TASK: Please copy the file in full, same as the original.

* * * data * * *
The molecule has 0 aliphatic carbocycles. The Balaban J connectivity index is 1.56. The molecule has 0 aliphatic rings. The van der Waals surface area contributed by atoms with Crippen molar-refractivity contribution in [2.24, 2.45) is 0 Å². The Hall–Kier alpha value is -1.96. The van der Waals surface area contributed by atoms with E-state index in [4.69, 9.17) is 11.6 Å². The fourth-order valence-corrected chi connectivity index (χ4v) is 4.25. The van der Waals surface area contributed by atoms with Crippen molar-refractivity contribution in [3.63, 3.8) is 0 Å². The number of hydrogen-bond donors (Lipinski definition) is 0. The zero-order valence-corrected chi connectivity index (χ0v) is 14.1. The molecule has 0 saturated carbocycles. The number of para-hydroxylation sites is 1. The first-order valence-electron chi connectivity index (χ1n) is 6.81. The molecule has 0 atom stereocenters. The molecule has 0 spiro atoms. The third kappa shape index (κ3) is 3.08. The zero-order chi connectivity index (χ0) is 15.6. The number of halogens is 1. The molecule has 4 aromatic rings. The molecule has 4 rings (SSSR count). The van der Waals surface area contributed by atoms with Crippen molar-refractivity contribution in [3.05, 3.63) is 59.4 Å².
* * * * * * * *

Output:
The molecule has 0 aliphatic carbocycles. The Balaban J connectivity index is 1.56. The molecule has 0 aliphatic rings. The van der Waals surface area contributed by atoms with Crippen molar-refractivity contribution in [2.24, 2.45) is 0 Å². The Hall–Kier alpha value is -1.96. The van der Waals surface area contributed by atoms with E-state index in [4.69, 9.17) is 11.6 Å². The fourth-order valence-corrected chi connectivity index (χ4v) is 4.25. The van der Waals surface area contributed by atoms with Crippen molar-refractivity contribution in [3.63, 3.8) is 0 Å². The number of hydrogen-bond donors (Lipinski definition) is 0. The zero-order valence-corrected chi connectivity index (χ0v) is 14.1. The molecule has 0 saturated carbocycles. The number of para-hydroxylation sites is 1. The first-order valence-electron chi connectivity index (χ1n) is 6.81. The molecule has 0 atom stereocenters. The molecule has 0 spiro atoms. The third kappa shape index (κ3) is 3.08. The zero-order chi connectivity index (χ0) is 15.6. The number of halogens is 1. The molecule has 4 aromatic rings. The molecule has 4 rings (SSSR count). The van der Waals surface area contributed by atoms with Crippen molar-refractivity contribution in [3.05, 3.63) is 59.4 Å².